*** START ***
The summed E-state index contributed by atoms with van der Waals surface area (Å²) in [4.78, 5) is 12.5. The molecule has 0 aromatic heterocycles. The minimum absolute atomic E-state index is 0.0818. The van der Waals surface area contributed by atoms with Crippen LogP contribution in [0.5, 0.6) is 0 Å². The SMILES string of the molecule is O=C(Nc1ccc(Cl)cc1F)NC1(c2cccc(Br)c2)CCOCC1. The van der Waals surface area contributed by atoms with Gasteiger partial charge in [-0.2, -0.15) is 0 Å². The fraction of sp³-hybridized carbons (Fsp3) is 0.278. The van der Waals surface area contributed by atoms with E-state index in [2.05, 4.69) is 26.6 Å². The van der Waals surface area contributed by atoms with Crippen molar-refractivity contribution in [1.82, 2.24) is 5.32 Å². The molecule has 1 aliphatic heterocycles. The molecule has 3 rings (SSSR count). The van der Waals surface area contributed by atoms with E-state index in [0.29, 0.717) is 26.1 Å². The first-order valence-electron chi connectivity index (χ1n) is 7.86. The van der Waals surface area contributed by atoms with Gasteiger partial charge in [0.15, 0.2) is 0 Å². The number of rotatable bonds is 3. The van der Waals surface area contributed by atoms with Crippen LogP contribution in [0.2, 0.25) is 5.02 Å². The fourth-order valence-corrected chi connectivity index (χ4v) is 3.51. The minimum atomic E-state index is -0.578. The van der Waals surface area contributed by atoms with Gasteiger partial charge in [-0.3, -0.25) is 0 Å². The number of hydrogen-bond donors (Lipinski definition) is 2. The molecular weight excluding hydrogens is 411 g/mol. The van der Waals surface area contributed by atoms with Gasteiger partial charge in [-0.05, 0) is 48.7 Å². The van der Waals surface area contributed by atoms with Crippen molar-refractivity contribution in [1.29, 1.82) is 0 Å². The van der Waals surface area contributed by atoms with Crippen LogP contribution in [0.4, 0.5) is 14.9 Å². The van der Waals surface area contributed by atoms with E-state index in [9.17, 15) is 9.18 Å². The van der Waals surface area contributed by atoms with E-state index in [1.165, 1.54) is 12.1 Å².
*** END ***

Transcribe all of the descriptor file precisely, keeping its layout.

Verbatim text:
The summed E-state index contributed by atoms with van der Waals surface area (Å²) in [4.78, 5) is 12.5. The molecule has 0 aromatic heterocycles. The minimum absolute atomic E-state index is 0.0818. The van der Waals surface area contributed by atoms with Crippen LogP contribution in [0.5, 0.6) is 0 Å². The SMILES string of the molecule is O=C(Nc1ccc(Cl)cc1F)NC1(c2cccc(Br)c2)CCOCC1. The van der Waals surface area contributed by atoms with Gasteiger partial charge in [-0.2, -0.15) is 0 Å². The fraction of sp³-hybridized carbons (Fsp3) is 0.278. The van der Waals surface area contributed by atoms with E-state index in [2.05, 4.69) is 26.6 Å². The van der Waals surface area contributed by atoms with Crippen molar-refractivity contribution in [1.82, 2.24) is 5.32 Å². The molecule has 1 aliphatic heterocycles. The molecule has 3 rings (SSSR count). The van der Waals surface area contributed by atoms with E-state index in [0.29, 0.717) is 26.1 Å². The first-order valence-electron chi connectivity index (χ1n) is 7.86. The van der Waals surface area contributed by atoms with Gasteiger partial charge in [0.15, 0.2) is 0 Å². The number of rotatable bonds is 3. The van der Waals surface area contributed by atoms with Crippen LogP contribution in [0.2, 0.25) is 5.02 Å². The fourth-order valence-corrected chi connectivity index (χ4v) is 3.51. The minimum atomic E-state index is -0.578. The van der Waals surface area contributed by atoms with Gasteiger partial charge in [-0.3, -0.25) is 0 Å². The number of hydrogen-bond donors (Lipinski definition) is 2. The molecular weight excluding hydrogens is 411 g/mol. The van der Waals surface area contributed by atoms with Gasteiger partial charge in [-0.05, 0) is 48.7 Å². The van der Waals surface area contributed by atoms with Crippen molar-refractivity contribution in [1.29, 1.82) is 0 Å². The van der Waals surface area contributed by atoms with Crippen LogP contribution in [0.4, 0.5) is 14.9 Å². The van der Waals surface area contributed by atoms with E-state index in [9.17, 15) is 9.18 Å². The van der Waals surface area contributed by atoms with E-state index in [1.165, 1.54) is 12.1 Å².